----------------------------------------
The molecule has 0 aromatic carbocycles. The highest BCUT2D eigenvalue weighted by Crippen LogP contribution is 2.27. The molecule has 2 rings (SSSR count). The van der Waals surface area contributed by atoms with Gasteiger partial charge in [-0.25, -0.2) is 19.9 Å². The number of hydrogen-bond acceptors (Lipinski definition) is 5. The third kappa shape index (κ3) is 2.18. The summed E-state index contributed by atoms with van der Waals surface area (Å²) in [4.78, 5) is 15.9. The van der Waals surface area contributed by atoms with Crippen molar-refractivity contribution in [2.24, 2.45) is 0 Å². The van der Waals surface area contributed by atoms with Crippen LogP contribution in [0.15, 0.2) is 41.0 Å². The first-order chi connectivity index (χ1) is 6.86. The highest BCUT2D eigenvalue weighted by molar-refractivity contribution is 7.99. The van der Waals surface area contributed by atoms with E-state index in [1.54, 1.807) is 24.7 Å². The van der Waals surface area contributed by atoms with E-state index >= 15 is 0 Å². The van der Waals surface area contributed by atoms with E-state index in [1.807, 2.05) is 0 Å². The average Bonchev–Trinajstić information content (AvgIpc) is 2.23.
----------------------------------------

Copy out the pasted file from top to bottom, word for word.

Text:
The molecule has 0 aromatic carbocycles. The highest BCUT2D eigenvalue weighted by Crippen LogP contribution is 2.27. The molecule has 2 rings (SSSR count). The van der Waals surface area contributed by atoms with Gasteiger partial charge in [-0.25, -0.2) is 19.9 Å². The number of hydrogen-bond acceptors (Lipinski definition) is 5. The third kappa shape index (κ3) is 2.18. The summed E-state index contributed by atoms with van der Waals surface area (Å²) in [4.78, 5) is 15.9. The van der Waals surface area contributed by atoms with Crippen molar-refractivity contribution in [2.24, 2.45) is 0 Å². The van der Waals surface area contributed by atoms with Crippen LogP contribution in [0.15, 0.2) is 41.0 Å². The first-order chi connectivity index (χ1) is 6.86. The highest BCUT2D eigenvalue weighted by molar-refractivity contribution is 7.99. The van der Waals surface area contributed by atoms with E-state index in [1.54, 1.807) is 24.7 Å². The van der Waals surface area contributed by atoms with E-state index >= 15 is 0 Å². The van der Waals surface area contributed by atoms with E-state index in [1.807, 2.05) is 0 Å². The average Bonchev–Trinajstić information content (AvgIpc) is 2.23.